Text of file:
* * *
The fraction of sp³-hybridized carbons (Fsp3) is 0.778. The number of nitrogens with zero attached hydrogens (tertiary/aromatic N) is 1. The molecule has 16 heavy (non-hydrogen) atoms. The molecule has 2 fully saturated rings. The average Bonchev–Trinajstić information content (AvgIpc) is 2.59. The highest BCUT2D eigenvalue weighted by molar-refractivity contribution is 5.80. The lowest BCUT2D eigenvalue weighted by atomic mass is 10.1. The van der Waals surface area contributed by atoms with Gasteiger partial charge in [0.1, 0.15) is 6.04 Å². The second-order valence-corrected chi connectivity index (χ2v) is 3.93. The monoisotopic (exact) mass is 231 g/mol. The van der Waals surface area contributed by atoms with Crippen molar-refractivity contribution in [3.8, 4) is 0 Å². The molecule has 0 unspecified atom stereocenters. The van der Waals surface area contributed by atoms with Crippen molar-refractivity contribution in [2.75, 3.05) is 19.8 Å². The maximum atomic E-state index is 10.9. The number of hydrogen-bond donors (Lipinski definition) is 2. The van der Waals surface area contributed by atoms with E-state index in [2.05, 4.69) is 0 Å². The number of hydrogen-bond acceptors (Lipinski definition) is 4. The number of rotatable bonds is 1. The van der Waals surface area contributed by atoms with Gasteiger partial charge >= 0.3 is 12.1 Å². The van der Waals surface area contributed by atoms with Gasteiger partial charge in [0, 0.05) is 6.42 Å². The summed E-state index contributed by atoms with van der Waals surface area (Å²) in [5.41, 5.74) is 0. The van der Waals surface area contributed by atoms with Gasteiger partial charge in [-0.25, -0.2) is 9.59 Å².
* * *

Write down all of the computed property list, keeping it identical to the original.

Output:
The fraction of sp³-hybridized carbons (Fsp3) is 0.778. The number of nitrogens with zero attached hydrogens (tertiary/aromatic N) is 1. The molecule has 16 heavy (non-hydrogen) atoms. The molecule has 2 fully saturated rings. The average Bonchev–Trinajstić information content (AvgIpc) is 2.59. The highest BCUT2D eigenvalue weighted by molar-refractivity contribution is 5.80. The lowest BCUT2D eigenvalue weighted by atomic mass is 10.1. The van der Waals surface area contributed by atoms with Gasteiger partial charge in [0.1, 0.15) is 6.04 Å². The second-order valence-corrected chi connectivity index (χ2v) is 3.93. The monoisotopic (exact) mass is 231 g/mol. The van der Waals surface area contributed by atoms with Crippen molar-refractivity contribution in [3.8, 4) is 0 Å². The molecule has 0 unspecified atom stereocenters. The van der Waals surface area contributed by atoms with Crippen molar-refractivity contribution in [2.75, 3.05) is 19.8 Å². The maximum atomic E-state index is 10.9. The number of hydrogen-bond donors (Lipinski definition) is 2. The van der Waals surface area contributed by atoms with E-state index in [2.05, 4.69) is 0 Å². The number of hydrogen-bond acceptors (Lipinski definition) is 4. The number of rotatable bonds is 1. The van der Waals surface area contributed by atoms with Gasteiger partial charge >= 0.3 is 12.1 Å². The van der Waals surface area contributed by atoms with Gasteiger partial charge in [0, 0.05) is 6.42 Å². The summed E-state index contributed by atoms with van der Waals surface area (Å²) in [5.41, 5.74) is 0. The van der Waals surface area contributed by atoms with Gasteiger partial charge in [-0.25, -0.2) is 9.59 Å².